More people are using food banks in N.L., with visits up by more than 12%
Increased food and housing costs, low income driving increase, report finds
A new report from Food Banks Canada has found that visits to food banks in Newfoundland and Labrador are up more than 12 per cent over last year.
The Hunger Count report, released Wednesday, is based on surveys sent to food security organizations across the country, tracking their usage in the month of March.
In Newfoundland and Labrador, 62 food banks provided data for the study. In all, 15,425 visits were made to the province's food banks, providing almost 25,000 meals and snacks.
That's a 12.4 per cent increase from March 2022, and more than a 44 per cent increase since March 2019.
Food banks right across the country are facing the same challenges, as the report found food bank usage is at its highest level since Food Banks Canada started tracking the numbers in 1989.
Nationally, nearly two million people used food banks in March 2023, up 32 per cent from the same month last year — which was itself a record — and more than 78 per cent higher than in March 2019.
Cost of living driving increase
The report points to inflation and the increasing cost of essentials, like food, housing and transportation, as a driver behind increased visits to food banks.
Survey respondents said food costs, housing costs and low wages or not enough hours of work were the main reasons they were going to a food bank.
"It isn't just those at the lowest ends of the economic spectrum who are suffering. Many people who never thought they would need to turn to a food bank are walking through our doors for the first time," the report reads.
"As the purchasing power of households continues to drop, more households, including those in higher income brackets, are experiencing food insecurity."
It's all played out in Newfoundland and Labrador in recent months. The food bank on Memorial University's St. John's campus has seen demand double, while a food bank in Carbonear is now seeing some former donors seeking help.
Who's using the food bank?
The report found that children are using food banks at a disproportionate rate. More than one-third of visits to the province's food banks — 5,305 in total — were children, while children only represent about 20 per cent of the general population.
About 10 per cent of Newfoundland and Labrador's food bank users are seniors, the highest proportion in the country.
The province does buck some national trends highlighted by the Hunger Count report, with a larger proportion of users on social assistance and fewer "working poor" than elsewhere in Canada.
Nearly 65 per cent of food bank users in Newfoundland and Labrador say social assistance is their primary source of income, money that the report argues isn't enough to make ends meet.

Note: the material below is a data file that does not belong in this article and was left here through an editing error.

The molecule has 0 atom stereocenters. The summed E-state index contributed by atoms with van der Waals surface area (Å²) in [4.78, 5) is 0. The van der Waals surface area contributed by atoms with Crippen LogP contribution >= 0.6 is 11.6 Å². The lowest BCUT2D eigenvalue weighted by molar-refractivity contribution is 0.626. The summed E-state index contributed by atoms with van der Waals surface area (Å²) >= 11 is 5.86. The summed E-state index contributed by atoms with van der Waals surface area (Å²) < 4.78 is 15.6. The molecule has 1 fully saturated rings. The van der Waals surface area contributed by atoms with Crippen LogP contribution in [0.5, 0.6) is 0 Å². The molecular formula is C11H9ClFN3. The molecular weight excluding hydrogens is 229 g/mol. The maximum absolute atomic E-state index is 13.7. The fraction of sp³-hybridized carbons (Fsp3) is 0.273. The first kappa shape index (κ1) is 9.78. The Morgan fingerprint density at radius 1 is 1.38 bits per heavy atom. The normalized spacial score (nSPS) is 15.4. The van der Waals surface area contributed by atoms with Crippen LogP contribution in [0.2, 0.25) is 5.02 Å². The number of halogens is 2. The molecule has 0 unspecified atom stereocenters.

"Provincial social assistance rates are so low that all household types receiving social assistance live below the official poverty line in almost every province and territory," it reads
"In many cases, the real dollar value of these rates has barely risen compared to 30 years ago — and in some cases has actually declined."
Twelve per cent of the province's food bank users are pensioners, while 5.6 per cent work but don't have enough to make ends meet, a rate well below the rest of the country.
About half are single people, while single-parent families make up 22.6 per cent.
According to the report, half of those accessing food banks in the province are renting, while 26.5 per cent live in social housing. Twenty per cent own their own homes, meaning more homeowners use food banks here than anywhere else in Canada.
More people accessing food banks are Indigenous or newcomers to Canada, but that data isn't broken down by province.
It's a bleak picture that Food Banks Canada says requires action to address both low incomes as well as the skyrocketing costs of living — not one or the other.
"Food banks across Canada can't keep up with this rate of growth and they too will soon hit a breaking point. Food bank visits have long been a 'canary in the coal mine' of our collective well-being — and now the canary is on its last breath," it reads.
"We believe that if we focus on addressing both affordability issues (such as affordable housing) along with fixing our broken social safety net (such as better supports for low income workers, single adults and people with disabilities), a better path forward is possible — one that leads to a Canada where no one goes hungry."